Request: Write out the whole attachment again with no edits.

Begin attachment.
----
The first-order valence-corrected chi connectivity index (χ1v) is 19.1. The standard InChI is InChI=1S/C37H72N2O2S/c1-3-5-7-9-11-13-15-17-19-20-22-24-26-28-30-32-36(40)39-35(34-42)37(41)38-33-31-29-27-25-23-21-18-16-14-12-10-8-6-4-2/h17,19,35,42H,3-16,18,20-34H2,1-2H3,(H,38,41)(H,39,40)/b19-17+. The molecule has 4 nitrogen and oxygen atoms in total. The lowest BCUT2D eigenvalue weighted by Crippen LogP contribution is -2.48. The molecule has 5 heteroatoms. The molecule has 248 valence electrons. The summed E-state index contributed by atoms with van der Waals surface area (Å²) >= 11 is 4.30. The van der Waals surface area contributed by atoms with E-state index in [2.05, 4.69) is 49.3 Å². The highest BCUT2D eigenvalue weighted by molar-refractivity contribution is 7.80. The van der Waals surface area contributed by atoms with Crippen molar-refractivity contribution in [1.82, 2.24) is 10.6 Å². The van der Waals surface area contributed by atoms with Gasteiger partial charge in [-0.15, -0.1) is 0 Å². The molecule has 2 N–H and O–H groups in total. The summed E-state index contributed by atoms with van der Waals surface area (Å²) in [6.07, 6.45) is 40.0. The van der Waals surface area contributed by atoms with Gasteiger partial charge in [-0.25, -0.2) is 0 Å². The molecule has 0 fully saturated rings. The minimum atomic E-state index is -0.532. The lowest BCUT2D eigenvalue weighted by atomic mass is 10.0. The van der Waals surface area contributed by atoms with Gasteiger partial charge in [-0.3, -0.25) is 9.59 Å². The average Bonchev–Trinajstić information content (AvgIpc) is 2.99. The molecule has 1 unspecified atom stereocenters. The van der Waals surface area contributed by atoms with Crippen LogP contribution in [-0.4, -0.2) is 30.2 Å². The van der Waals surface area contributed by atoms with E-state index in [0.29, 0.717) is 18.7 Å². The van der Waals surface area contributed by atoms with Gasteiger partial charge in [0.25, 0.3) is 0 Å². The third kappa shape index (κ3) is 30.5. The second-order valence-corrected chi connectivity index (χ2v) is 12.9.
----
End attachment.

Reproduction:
The first-order valence-corrected chi connectivity index (χ1v) is 19.1. The standard InChI is InChI=1S/C37H72N2O2S/c1-3-5-7-9-11-13-15-17-19-20-22-24-26-28-30-32-36(40)39-35(34-42)37(41)38-33-31-29-27-25-23-21-18-16-14-12-10-8-6-4-2/h17,19,35,42H,3-16,18,20-34H2,1-2H3,(H,38,41)(H,39,40)/b19-17+. The molecule has 4 nitrogen and oxygen atoms in total. The lowest BCUT2D eigenvalue weighted by Crippen LogP contribution is -2.48. The molecule has 5 heteroatoms. The molecule has 248 valence electrons. The summed E-state index contributed by atoms with van der Waals surface area (Å²) >= 11 is 4.30. The van der Waals surface area contributed by atoms with E-state index in [2.05, 4.69) is 49.3 Å². The highest BCUT2D eigenvalue weighted by molar-refractivity contribution is 7.80. The van der Waals surface area contributed by atoms with Crippen molar-refractivity contribution in [1.82, 2.24) is 10.6 Å². The van der Waals surface area contributed by atoms with Gasteiger partial charge in [-0.15, -0.1) is 0 Å². The molecule has 2 N–H and O–H groups in total. The summed E-state index contributed by atoms with van der Waals surface area (Å²) in [6.07, 6.45) is 40.0. The van der Waals surface area contributed by atoms with Gasteiger partial charge in [-0.25, -0.2) is 0 Å². The molecule has 0 fully saturated rings. The minimum atomic E-state index is -0.532. The lowest BCUT2D eigenvalue weighted by atomic mass is 10.0. The van der Waals surface area contributed by atoms with Gasteiger partial charge in [-0.3, -0.25) is 9.59 Å². The average Bonchev–Trinajstić information content (AvgIpc) is 2.99. The molecule has 1 unspecified atom stereocenters. The van der Waals surface area contributed by atoms with Crippen LogP contribution in [-0.4, -0.2) is 30.2 Å². The van der Waals surface area contributed by atoms with E-state index in [0.29, 0.717) is 18.7 Å². The van der Waals surface area contributed by atoms with Gasteiger partial charge in [0.25, 0.3) is 0 Å². The third kappa shape index (κ3) is 30.5. The second-order valence-corrected chi connectivity index (χ2v) is 12.9.